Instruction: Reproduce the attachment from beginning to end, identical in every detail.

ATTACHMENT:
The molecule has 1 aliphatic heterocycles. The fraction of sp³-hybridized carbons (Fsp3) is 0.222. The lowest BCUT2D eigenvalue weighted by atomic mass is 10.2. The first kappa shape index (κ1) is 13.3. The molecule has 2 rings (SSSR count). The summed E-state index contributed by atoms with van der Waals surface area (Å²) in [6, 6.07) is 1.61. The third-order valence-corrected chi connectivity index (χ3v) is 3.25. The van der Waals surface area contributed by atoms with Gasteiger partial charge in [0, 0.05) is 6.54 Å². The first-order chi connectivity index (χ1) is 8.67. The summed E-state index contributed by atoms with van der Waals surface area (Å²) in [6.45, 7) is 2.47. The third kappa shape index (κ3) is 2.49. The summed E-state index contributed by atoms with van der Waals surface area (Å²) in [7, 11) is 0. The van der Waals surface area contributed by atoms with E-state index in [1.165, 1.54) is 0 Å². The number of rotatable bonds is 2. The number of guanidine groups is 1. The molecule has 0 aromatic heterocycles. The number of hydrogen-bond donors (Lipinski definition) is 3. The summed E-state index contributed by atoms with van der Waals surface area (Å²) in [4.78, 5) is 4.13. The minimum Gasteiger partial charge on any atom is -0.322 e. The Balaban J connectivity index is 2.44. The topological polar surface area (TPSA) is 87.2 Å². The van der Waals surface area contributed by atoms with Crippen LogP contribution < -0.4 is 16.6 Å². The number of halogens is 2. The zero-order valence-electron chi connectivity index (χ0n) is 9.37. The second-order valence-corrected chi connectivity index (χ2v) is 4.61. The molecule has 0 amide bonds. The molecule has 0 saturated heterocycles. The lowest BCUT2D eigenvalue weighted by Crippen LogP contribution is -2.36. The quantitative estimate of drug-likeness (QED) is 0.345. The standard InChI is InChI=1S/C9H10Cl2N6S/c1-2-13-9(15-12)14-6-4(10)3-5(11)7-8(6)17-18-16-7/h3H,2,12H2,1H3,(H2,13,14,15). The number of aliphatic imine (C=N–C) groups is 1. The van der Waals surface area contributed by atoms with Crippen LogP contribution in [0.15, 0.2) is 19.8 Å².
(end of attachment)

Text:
The molecule has 1 aliphatic heterocycles. The fraction of sp³-hybridized carbons (Fsp3) is 0.222. The lowest BCUT2D eigenvalue weighted by atomic mass is 10.2. The first kappa shape index (κ1) is 13.3. The molecule has 2 rings (SSSR count). The summed E-state index contributed by atoms with van der Waals surface area (Å²) in [6, 6.07) is 1.61. The third-order valence-corrected chi connectivity index (χ3v) is 3.25. The van der Waals surface area contributed by atoms with Gasteiger partial charge in [0, 0.05) is 6.54 Å². The first-order chi connectivity index (χ1) is 8.67. The summed E-state index contributed by atoms with van der Waals surface area (Å²) in [6.45, 7) is 2.47. The third kappa shape index (κ3) is 2.49. The summed E-state index contributed by atoms with van der Waals surface area (Å²) in [7, 11) is 0. The van der Waals surface area contributed by atoms with E-state index in [1.165, 1.54) is 0 Å². The number of rotatable bonds is 2. The number of guanidine groups is 1. The molecule has 0 aromatic heterocycles. The number of hydrogen-bond donors (Lipinski definition) is 3. The summed E-state index contributed by atoms with van der Waals surface area (Å²) in [4.78, 5) is 4.13. The minimum Gasteiger partial charge on any atom is -0.322 e. The Balaban J connectivity index is 2.44. The topological polar surface area (TPSA) is 87.2 Å². The van der Waals surface area contributed by atoms with Crippen LogP contribution < -0.4 is 16.6 Å². The number of halogens is 2. The zero-order valence-electron chi connectivity index (χ0n) is 9.37. The second-order valence-corrected chi connectivity index (χ2v) is 4.61. The molecule has 0 amide bonds. The molecule has 0 saturated heterocycles. The lowest BCUT2D eigenvalue weighted by Crippen LogP contribution is -2.36. The quantitative estimate of drug-likeness (QED) is 0.345. The standard InChI is InChI=1S/C9H10Cl2N6S/c1-2-13-9(15-12)14-6-4(10)3-5(11)7-8(6)17-18-16-7/h3H,2,12H2,1H3,(H2,13,14,15). The number of aliphatic imine (C=N–C) groups is 1. The van der Waals surface area contributed by atoms with Crippen LogP contribution in [0.15, 0.2) is 19.8 Å².